Researchers have determined that a specimen of amber from Myanmar originally thought to contain a snail shell in fact contains the juvenile shell of an ammonite, a long-extinct group of cephalopods related to squid and octopuses.
In their paper in the Proceedings of the National Academy of Sciences, "An ammonite trapped in Burmese amber," the researchers use the shell's similarity to a previously known ammonite -- Puzosia (Bhimaites) Matsumoto -- to date the amber as older than the volcanoclastic matrix it was found in, to somewhere within the Albian and Cenomanian ages of the Cretaceous, or around 100 million years ago.
Amber is of course a fossilized form of tree resin which can trap objects and organisms, preserving them (more or less) for millions of years. So how did the shell of an ammonite -- supposedly a strictly aquatic organism -- get trapped in tree resin? The researchers propose three methods:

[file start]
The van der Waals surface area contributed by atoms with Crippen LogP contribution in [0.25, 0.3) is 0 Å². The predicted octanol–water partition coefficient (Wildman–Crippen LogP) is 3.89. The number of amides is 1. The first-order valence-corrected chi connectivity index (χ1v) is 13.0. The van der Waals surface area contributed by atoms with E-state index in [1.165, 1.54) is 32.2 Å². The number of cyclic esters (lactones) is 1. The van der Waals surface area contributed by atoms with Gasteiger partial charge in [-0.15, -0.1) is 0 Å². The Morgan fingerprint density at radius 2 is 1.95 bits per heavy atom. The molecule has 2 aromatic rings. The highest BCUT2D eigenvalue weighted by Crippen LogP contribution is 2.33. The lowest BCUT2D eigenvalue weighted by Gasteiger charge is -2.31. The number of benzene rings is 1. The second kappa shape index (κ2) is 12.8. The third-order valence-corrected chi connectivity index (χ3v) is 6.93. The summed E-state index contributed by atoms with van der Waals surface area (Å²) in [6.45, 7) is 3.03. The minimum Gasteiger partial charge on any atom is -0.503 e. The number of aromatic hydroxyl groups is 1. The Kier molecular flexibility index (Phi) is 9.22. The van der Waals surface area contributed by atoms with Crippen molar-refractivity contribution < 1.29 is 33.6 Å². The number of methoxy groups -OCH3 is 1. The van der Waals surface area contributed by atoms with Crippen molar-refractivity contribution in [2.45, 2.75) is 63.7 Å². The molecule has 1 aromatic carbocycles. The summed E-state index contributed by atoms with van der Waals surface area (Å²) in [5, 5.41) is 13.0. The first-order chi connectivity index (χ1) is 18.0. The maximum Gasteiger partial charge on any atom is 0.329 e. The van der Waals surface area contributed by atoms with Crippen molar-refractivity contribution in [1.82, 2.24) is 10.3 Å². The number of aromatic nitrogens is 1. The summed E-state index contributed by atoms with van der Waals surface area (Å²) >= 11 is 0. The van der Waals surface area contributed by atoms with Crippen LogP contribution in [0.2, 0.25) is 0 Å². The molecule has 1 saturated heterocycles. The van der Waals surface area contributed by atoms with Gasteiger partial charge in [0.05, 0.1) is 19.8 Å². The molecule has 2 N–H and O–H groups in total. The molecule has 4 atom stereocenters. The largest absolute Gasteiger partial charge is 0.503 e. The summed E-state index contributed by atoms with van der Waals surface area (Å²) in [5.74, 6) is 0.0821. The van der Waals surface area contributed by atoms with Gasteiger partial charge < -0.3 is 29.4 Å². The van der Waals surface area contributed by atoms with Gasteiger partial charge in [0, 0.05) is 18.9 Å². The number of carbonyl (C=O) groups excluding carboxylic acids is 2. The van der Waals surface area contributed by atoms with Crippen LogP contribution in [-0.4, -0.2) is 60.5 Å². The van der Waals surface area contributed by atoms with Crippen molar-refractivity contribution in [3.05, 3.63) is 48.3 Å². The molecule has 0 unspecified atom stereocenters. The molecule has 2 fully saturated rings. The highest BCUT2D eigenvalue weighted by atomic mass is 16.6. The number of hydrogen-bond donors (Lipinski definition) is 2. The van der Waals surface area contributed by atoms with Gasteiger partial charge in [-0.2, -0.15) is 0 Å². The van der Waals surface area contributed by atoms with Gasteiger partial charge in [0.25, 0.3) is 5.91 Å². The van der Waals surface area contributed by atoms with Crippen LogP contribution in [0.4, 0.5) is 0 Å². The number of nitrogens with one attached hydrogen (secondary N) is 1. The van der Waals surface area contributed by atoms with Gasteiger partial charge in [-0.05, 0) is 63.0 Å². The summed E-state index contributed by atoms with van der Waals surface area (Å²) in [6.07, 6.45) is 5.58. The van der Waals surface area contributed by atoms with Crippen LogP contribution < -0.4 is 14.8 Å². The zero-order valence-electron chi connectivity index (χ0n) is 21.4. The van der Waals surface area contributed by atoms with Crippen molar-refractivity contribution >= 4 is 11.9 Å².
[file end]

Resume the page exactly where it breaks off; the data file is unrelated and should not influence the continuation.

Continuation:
- Resin from a coastal araucarian conifer dripped down, picking up terrestrial arthropods along the way, before plopping onto an empty ammonite shell that had washed up onto the beach below.
- A tsunami flooded the forest, washing marine debris inland.
- A tropical storm blew the shell inland.
However, they've overlooked two other options: first, and least interesting, a bird might have carried it there (I live within a few miles of the Puget Sound and I've found clam shells on the roof of my house, so this is not unusual); second, and most intriguing, it might be the shell of a tree ammonite!